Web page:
RE-PEAT! Perry wins Open Division Boys’ Basketball Title behind Peat’s big night

The Inaugural Open Division Boys’ Basketball Championship set the stage for a fun night at Arizona Veterans Memorial Coliseum.

Despite a valiant effort from the 10th-seeded Sunnyslope Vikings, the Perry Pumas won back-to-back state titles Saturday behind sophomore star Koa Peat’s 35 points.

“I just stay trusting my teammates, trusting my coaches, putting me in positions to score,” Peat said. “I feel like we had the hardest journey. We stayed the course and came out victorious so that’s all that matters.”

It wasn’t the prettiest start for the Pumas as Sunnyslope’s ball movement was crisp and the Viking defense was holding up against the explosive Perry offense.

In the second quarter, however, Perry’s intensity picked up on both ends and the Pumas started to suffocate Sunnyslope with power and precision, holding them to just eight points for the period.

“Our guys were on a mission all year,” Head Coach Sam Duane said. “They’re such high character kids and they’re such unselfish kids, so just fun to coach.”

The reasons Sunnyslope made it this far were clear, one of which was heart. A whole lot of it.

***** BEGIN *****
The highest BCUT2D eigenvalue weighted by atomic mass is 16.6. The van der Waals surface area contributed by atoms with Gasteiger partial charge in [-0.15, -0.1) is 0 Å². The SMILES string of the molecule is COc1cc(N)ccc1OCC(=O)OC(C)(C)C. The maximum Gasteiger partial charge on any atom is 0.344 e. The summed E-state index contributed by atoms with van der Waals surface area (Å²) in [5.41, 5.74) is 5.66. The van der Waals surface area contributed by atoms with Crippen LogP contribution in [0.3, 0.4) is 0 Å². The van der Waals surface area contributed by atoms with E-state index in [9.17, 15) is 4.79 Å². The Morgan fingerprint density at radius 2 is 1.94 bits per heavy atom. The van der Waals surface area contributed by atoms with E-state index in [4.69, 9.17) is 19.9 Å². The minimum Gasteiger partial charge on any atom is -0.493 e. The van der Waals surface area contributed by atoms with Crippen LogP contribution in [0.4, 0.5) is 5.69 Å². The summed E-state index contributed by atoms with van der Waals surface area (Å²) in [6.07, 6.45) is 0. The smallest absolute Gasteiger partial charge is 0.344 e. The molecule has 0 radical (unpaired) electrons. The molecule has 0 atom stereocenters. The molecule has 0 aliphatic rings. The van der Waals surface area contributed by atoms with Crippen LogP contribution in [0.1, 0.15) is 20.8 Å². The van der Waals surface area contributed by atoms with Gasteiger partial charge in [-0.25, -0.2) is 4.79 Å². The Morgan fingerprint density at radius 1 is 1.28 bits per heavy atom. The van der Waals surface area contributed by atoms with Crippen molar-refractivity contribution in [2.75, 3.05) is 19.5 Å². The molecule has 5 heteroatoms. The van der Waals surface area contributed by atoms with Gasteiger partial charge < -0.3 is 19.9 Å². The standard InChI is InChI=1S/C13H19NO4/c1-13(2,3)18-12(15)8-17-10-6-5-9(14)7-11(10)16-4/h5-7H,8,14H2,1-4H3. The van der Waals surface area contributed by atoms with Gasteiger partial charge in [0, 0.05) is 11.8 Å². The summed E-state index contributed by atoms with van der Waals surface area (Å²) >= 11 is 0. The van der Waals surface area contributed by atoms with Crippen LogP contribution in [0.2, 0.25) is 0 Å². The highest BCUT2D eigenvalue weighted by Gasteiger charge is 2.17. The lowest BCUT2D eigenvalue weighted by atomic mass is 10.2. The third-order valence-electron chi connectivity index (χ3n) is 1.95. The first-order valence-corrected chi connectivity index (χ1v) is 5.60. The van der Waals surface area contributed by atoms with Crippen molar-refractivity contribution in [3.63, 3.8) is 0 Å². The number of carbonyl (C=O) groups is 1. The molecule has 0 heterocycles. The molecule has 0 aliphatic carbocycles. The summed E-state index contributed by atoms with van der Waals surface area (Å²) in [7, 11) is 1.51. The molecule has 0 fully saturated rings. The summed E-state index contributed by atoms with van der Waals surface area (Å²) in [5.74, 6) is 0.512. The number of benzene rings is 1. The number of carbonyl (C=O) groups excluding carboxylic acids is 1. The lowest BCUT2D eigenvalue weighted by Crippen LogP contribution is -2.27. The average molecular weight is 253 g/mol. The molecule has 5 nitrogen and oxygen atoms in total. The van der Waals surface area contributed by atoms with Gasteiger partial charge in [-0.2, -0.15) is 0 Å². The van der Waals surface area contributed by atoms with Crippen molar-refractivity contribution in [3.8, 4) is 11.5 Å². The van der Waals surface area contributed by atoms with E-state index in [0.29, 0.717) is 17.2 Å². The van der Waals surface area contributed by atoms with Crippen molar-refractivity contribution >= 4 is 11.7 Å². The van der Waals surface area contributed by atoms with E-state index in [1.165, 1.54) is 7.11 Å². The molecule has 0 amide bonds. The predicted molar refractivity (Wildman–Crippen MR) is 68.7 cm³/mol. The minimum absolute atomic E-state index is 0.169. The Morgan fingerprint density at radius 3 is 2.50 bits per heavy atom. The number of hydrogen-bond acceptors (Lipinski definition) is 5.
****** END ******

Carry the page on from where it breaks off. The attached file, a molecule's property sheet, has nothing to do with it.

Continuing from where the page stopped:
Despite Perry having a sizeable advantage for much of the second half, thanks in large part to their points in the paint and transition offense (16 fast break points), the Vikings outscored the Pumas 40-38 in 3rd and 4th quarters combined.

It wasn’t enough though – Perry simply had everyone playing their roles perfectly.

In addition to Peat’s 35 points, star senior Cody Williams put up 15 of his own and D’Andre Harrison nearly had a double-double (7 points, 10 rebounds).

When it was all said and done, Perry took care of business, 74-58.

After the buzzer sounded, Williams didn’t forget what the naysayers said after the Pumas won the 6A Title last year.

“It’s even better when the whole season, people are saying now we’re in the Open Division, now it’s tough, can’t go back-t0-back,” Williams said. “It’s nice to see all those little brackets they drew up of us losing completely blow up. It’s just nice to show everyone we’re the best in the state.”

As Williams graduates, his state titles will live in the history books, and Peat is proud they got it done together.

“Winning it for my seniors,” Peat said. “They’re leaving and they get to leave with two [titles].”

But what Williams will truly remember is his time with the fellas.

“I wouldn’t want to do it with anyone else in the world,” Williams said. “You build this relationship over four years. They’re basically your brothers. Seeing everyone cut down the net, get involved… It’s just the best feeling in the world.”

And there’s no question what he’ll be remembered for.

“His legacy is a great basketball player,” Duane said. “Even more importantly, a great person, and family.”

“Just being a winner,” Williams said. “Being a part of this team…I just want to be remembered as a leader. Someone who wins.”